“The scripts were written a couple of years ago and the phenomenon we’re seeing now is probably an extension of things that I think had been creeping in for a long time,” Mercurio says. “There is sometimes a lack of respect for facts and objective reality. A lot of what we’re saying in this is where is objective reality and how do you test it? And the criminal justice system is obviously a very good way of exploring that.
“One of the higher aims of this season is to look at this theme of what is truth, what is objective reality? I feel very fortunate that something that was important to me is becoming important to other people. Over the years I’ve been getting more and more exasperated at the lack of respect for facts, proper research and accuracy in people arriving at an opinion, and being unable to tell the difference between opinion and fact. So that’s just something that, unfortunately for the world, has become a bigger issue now than it was.”
On the subject of the amount of police procedure in Line of Duty, Mercurio says he has to find a balance between authenticity and pace, particularly during the trademark interrogation scenes, which can account for up to 20 minutes of an hour-long episode.
“We’re so accustomed to watching police series that don’t delve into that, and it gives Line of Duty its identity,” the showrunner says. “If you want a firearm, you have to go through a whole process to sign one out. If you want to present a piece of evidence, it has to be logged, identified and presented in the right way. You can’t just bang the table and say, ‘You did it! Confess!’ I kind of got more and more into that. Obviously I’m very grateful to our police advisors for that as well.”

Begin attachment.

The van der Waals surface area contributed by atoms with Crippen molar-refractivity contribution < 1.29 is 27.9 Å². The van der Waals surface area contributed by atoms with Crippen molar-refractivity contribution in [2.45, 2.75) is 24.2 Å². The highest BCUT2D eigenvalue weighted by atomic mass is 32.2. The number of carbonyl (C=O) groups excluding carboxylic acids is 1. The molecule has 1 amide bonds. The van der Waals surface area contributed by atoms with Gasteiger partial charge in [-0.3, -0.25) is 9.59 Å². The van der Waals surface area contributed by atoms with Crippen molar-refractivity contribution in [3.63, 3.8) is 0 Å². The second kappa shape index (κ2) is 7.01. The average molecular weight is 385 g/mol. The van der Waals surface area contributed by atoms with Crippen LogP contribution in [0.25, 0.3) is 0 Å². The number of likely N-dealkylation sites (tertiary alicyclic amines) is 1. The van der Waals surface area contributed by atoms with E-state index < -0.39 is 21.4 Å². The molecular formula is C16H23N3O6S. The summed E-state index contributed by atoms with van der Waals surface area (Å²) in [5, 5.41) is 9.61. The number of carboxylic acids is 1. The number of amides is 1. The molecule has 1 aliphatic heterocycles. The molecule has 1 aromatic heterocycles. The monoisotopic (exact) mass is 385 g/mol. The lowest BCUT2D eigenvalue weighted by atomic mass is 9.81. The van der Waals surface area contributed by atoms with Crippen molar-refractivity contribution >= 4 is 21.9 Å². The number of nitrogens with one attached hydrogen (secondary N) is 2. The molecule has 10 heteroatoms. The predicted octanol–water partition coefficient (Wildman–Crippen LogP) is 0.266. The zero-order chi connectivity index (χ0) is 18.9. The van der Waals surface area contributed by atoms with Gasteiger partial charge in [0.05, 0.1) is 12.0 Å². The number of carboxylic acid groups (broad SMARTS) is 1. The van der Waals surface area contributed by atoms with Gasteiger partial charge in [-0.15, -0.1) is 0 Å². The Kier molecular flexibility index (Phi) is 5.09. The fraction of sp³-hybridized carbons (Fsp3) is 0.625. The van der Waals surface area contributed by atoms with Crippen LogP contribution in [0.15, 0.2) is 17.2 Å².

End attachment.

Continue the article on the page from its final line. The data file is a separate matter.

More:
McClure jokes that she calls the show “Lines of Duty” due to the amount of dialogue the actors must remember during those tense interview scenes.
Newton picks up: “I have a 14-page scene with big chunks of dialogue on every page. Then I’d have a 25-page scene. I felt very old, I thought my memory was failing! It’s so frustrating because you want to be so good. There’s some characters sitting around the table and they’re so fantastically natural and I just want to be as good as them. Then you fluff [your lines] and fuck it all up! Then you come back in like a prizefighter and you do it and get through it and you just feel like the dopest actor in the world! It’s the most challenging but the most rewarding, it really is.
“That one 14-page scene is half an hour, and you’re nervous. It’s anxiety-making but it just adds to the drama and the tension. Apparently Lennie James [who played DCI Gates in season one] was the one who wanted to do them all in one take. Bastard! I’ll call him about that!”
The silences are just as important as the dialogue, however, with pauses specifically scripted to allow the actors the chance to speak with their body language instead of their words.
Mercurio says: “In a drama like Line of Duty, that moment when a character pauses after saying something creates a gap for the audience to think, ‘Did they mean that, or did they mean something else?’ That’s something we work on and a lot of it is in the script. If I put in a gap where someone thinks about something before or after, that’s something I learned a few years ago about how you show a character lying. You give an indication to the actor and you allow them to perform the lie in the most truthful way possible.”
Filming in Belfast since season two, Line of Duty will undergo another move this season when it switches from BBC2 to BBC1, having become the former channel’s best performing drama series ever. With several serial storylines wrapped up at the end of season three, now is also the perfect time for new viewers to join the series.
A fifth season is already confirmed for 2018, and the only question is whether Newton will be back as well. With he actor remaining tight-lipped on potential spoilers, viewers will have to watch to discover her character’s fate.
With credits including medical dramas Cardiac Arrest, Bodies and Critical, Jed Mercurio is best known for his thrilling police drama Line of Duty.